What are examples of final year projects/dissertations that students have worked on when they study this course?

Examples of final year dissertation topics include:

- the rise of China in Africa
- the Belt and Road Initiative
- protest movements in Hong Kong
- the Religious Right influence on US elections
- interpreting Brexit
- social media profiles of Westminster MPs
- the BBC and party politics
- Party funding in the UK
- gender and political rhetoric in India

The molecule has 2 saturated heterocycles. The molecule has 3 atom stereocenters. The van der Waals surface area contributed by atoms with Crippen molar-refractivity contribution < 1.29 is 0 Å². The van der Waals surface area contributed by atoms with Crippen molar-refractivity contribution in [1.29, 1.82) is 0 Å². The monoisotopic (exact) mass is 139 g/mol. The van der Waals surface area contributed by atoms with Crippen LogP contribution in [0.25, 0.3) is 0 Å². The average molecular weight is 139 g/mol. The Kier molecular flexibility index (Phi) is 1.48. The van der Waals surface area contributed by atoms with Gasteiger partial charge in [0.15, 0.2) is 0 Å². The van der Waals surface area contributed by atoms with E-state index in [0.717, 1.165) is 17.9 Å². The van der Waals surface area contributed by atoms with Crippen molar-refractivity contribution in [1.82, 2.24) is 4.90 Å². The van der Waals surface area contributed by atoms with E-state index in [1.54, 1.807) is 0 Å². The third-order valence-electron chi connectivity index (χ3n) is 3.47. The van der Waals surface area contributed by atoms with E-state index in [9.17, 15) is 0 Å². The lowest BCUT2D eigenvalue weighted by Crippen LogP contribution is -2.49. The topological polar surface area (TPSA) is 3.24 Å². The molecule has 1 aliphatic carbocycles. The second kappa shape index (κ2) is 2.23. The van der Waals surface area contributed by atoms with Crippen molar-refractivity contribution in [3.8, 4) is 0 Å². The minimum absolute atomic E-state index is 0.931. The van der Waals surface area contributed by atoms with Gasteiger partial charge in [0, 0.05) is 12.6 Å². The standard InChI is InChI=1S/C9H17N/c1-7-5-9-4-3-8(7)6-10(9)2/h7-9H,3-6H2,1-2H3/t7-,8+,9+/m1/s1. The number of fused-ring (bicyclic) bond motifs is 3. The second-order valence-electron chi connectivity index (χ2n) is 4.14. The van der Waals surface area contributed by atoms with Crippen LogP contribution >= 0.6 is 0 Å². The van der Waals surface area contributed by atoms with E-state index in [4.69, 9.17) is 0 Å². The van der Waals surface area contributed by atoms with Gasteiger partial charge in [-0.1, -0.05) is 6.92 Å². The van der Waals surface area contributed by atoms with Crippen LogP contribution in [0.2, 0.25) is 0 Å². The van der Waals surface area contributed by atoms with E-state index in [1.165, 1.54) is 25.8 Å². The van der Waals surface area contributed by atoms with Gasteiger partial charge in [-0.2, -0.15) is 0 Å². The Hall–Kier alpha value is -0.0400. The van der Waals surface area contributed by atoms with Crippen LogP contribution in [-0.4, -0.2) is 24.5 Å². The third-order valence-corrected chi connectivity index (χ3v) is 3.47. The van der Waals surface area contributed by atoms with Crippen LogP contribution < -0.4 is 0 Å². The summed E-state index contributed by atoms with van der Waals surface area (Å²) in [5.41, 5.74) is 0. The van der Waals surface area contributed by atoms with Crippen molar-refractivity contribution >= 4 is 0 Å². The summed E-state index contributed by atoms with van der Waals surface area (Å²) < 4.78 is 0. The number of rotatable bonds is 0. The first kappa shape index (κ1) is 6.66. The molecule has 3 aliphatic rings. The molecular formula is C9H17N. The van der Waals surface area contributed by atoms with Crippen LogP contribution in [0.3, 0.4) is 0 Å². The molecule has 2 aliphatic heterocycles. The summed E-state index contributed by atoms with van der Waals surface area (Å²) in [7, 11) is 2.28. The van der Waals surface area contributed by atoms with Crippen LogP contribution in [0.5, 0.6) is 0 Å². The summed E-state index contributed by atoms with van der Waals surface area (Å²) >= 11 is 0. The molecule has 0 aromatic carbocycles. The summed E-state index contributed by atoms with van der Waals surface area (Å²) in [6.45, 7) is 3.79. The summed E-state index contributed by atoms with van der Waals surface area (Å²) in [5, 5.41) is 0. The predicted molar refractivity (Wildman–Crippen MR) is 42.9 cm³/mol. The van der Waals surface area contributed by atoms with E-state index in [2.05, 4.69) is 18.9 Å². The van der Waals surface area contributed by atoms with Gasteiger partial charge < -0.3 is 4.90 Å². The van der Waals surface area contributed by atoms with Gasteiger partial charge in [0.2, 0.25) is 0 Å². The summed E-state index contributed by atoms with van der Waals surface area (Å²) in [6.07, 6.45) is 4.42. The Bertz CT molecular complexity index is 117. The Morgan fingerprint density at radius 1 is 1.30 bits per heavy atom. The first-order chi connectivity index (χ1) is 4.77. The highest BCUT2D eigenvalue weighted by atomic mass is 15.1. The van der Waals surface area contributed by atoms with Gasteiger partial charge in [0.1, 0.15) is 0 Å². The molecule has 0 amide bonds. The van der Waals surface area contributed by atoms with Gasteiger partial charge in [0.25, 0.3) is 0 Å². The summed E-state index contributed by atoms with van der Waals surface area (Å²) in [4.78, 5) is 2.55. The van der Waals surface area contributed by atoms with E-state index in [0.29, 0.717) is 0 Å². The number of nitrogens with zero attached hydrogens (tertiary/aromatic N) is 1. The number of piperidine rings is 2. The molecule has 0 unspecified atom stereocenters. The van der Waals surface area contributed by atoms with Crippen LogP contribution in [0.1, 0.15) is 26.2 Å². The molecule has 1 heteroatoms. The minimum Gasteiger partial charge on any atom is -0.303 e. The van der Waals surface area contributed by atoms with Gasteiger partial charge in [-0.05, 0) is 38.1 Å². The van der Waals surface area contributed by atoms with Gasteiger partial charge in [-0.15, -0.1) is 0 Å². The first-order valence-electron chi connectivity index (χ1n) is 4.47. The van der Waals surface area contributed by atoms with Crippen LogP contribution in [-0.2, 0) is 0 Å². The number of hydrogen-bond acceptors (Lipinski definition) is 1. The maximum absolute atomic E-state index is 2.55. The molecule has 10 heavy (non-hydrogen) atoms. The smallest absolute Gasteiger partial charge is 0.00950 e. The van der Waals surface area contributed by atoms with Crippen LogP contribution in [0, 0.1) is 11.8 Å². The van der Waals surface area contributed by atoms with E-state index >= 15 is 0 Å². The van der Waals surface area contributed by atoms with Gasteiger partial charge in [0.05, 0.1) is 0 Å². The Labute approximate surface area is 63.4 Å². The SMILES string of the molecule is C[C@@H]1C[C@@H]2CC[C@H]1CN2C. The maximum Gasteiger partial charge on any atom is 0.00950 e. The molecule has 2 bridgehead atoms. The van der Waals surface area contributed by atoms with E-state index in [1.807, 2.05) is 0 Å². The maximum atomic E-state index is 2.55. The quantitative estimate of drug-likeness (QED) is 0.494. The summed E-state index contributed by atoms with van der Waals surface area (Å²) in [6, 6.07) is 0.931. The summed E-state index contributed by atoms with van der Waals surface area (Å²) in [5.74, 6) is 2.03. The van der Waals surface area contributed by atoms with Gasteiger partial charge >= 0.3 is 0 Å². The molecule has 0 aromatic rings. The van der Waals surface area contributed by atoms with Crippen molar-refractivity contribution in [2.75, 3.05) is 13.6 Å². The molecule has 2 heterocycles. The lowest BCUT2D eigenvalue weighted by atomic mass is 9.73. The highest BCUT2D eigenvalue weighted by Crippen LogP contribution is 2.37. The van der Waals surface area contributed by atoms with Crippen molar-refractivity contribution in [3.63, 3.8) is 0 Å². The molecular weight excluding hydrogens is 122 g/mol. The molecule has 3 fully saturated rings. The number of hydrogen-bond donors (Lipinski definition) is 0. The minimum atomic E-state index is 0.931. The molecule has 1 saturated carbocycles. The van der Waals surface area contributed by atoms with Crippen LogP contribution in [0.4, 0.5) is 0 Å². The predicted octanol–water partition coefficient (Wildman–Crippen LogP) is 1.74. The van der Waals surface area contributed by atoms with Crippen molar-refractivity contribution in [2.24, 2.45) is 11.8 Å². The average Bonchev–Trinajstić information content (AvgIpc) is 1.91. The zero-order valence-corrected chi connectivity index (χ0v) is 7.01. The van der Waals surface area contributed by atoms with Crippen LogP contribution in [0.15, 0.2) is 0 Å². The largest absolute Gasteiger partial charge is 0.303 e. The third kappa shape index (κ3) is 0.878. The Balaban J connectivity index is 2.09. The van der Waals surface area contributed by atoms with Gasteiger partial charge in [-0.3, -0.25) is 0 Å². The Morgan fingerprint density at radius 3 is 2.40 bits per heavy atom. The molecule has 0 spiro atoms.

- violence in South Africa
- dynastic politics in Sri Lanka.

Is there anything I should check out to familiarise myself with the subject matter before I would start the course?

You might want to dip into one of these books: David Miller's Political Philosophy: A Short Introduction, or Simon Tormey's Populism.

Also, take some time to look over the units we offer. Each unit has a few suggested core books or articles, so you could see if anything sparks your interest.

Anything else I should know about?

We support the ambitions of our high-achieving students. At the end of your degree you will have the tools and knowledge with which to understand the world. And to keep learning!

Our Facebook page will give you a sense of some of the things we did last year.